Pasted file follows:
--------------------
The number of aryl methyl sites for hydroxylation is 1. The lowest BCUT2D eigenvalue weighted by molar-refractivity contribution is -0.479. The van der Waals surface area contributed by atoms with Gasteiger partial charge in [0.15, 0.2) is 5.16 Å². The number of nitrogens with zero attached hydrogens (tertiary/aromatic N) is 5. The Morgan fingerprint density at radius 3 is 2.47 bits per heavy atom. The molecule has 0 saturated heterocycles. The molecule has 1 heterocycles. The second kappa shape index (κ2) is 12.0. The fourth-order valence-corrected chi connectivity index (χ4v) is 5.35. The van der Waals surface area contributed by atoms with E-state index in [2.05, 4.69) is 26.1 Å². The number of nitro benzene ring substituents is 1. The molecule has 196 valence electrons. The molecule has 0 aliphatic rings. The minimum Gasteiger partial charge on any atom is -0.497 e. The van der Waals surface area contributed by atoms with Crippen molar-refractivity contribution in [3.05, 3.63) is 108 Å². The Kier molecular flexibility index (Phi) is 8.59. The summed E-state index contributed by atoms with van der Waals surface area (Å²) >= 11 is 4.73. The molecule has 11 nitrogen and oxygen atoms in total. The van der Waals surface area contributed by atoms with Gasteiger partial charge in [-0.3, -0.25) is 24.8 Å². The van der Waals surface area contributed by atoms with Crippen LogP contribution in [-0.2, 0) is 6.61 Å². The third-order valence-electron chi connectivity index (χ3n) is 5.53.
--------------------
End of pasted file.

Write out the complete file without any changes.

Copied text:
The number of aryl methyl sites for hydroxylation is 1. The lowest BCUT2D eigenvalue weighted by molar-refractivity contribution is -0.479. The van der Waals surface area contributed by atoms with Gasteiger partial charge in [0.15, 0.2) is 5.16 Å². The number of nitrogens with zero attached hydrogens (tertiary/aromatic N) is 5. The Morgan fingerprint density at radius 3 is 2.47 bits per heavy atom. The molecule has 0 saturated heterocycles. The molecule has 1 heterocycles. The second kappa shape index (κ2) is 12.0. The fourth-order valence-corrected chi connectivity index (χ4v) is 5.35. The van der Waals surface area contributed by atoms with E-state index in [2.05, 4.69) is 26.1 Å². The number of nitro benzene ring substituents is 1. The molecule has 196 valence electrons. The molecule has 0 aliphatic rings. The minimum Gasteiger partial charge on any atom is -0.497 e. The van der Waals surface area contributed by atoms with Crippen molar-refractivity contribution in [3.05, 3.63) is 108 Å². The Kier molecular flexibility index (Phi) is 8.59. The summed E-state index contributed by atoms with van der Waals surface area (Å²) >= 11 is 4.73. The molecule has 11 nitrogen and oxygen atoms in total. The van der Waals surface area contributed by atoms with Gasteiger partial charge in [-0.3, -0.25) is 24.8 Å². The van der Waals surface area contributed by atoms with Crippen LogP contribution in [-0.2, 0) is 6.61 Å². The third-order valence-electron chi connectivity index (χ3n) is 5.53.